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  1. #111
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    You know this whole thread is based on the words of a child. The OP has admitted she hadn't spoken to the teacher yet, so I'm flabbergasted as to how everyone had developed such strong views on this teacher. Over some shoelaces. Which the parent helpers didn't tie up either. Sorry but the more I type it, the more ludicrous it becomes. Shoelaces = nasty, bad, uncaring teacher. I'd being laughing, if it wasn't so concerning.

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    naebie  (03-03-2012)

  3. #112
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    Do you really think we are still talking about the OP? Personally I'm now referring to the comments made by some of the teachers on here.

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    twotrunks  (01-03-2012)

  5. #113
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    Oh sorry yes I did think we were referring to the OP as that what the thread is about. Silly me.

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    Quote Originally Posted by Alexander Beetle View Post
    You know this whole thread is based on the words of a child. The OP has admitted she hadn't spoken to the teacher yet, so I'm flabbergasted as to how everyone had developed such strong views on this teacher. Over some shoelaces. Which the parent helpers didn't tie up either. Sorry but the more I type it, the more ludicrous it becomes. Shoelaces = nasty, bad, uncaring teacher. I'd being laughing, if it wasn't so concerning.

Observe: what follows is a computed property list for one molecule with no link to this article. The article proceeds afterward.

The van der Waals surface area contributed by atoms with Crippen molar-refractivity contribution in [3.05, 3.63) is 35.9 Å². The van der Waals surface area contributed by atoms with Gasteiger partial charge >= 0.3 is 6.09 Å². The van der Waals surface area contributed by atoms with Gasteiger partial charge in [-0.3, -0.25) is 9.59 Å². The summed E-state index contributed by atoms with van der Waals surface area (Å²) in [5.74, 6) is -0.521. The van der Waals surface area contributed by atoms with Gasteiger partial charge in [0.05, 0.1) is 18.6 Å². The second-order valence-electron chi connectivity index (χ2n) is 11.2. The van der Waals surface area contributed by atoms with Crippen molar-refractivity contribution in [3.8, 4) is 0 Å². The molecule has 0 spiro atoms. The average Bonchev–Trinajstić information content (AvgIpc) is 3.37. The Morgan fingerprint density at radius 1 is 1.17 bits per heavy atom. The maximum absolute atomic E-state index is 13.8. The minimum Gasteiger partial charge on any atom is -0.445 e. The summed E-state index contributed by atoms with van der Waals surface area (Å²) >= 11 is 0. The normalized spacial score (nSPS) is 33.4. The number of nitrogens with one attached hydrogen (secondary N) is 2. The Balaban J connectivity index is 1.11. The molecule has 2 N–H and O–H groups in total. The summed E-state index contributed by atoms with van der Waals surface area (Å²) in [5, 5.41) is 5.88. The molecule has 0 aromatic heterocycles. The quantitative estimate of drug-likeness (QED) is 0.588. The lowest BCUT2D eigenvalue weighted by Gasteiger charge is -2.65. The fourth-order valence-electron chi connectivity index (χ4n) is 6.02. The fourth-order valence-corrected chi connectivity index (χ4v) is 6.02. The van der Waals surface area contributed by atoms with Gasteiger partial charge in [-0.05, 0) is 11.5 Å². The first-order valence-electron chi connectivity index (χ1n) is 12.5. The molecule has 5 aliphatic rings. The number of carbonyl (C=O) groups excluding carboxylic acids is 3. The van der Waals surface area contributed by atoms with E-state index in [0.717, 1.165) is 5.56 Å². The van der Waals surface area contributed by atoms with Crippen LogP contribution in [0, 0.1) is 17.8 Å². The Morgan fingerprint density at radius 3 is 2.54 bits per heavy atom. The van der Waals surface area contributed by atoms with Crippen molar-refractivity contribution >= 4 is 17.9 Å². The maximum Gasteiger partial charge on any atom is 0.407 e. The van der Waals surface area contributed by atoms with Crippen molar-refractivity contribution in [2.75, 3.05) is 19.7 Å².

I think most people are referring to the teachers who have said they'd never tie a BOY'S shoelaces, not the teacher in the OP.

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    twotrunks  (01-03-2012)

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    Adding: the question was "should the primary school teachers tie their shoes for them?"

    I don't think it's a teachers job to tie shoelaces. But I do think part of their job is to keep them as safe as possible, which means ensuring children aren't running around all day with untied shoelaces.

  9. #116
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    The OP made no reference to the teacher teaching kids how to tie shoelaces yet that seems to be popping up everywhere in replies. Do I think teachers should teach kids to tie their shoelaces? Hell no, that's the parent's responsibility. DS is only 20 months and I have no idea when he *should* know how to tie them but seeing as parents of older children who have replied have given response ranging anywhere from 4 to 7, I'll go with that.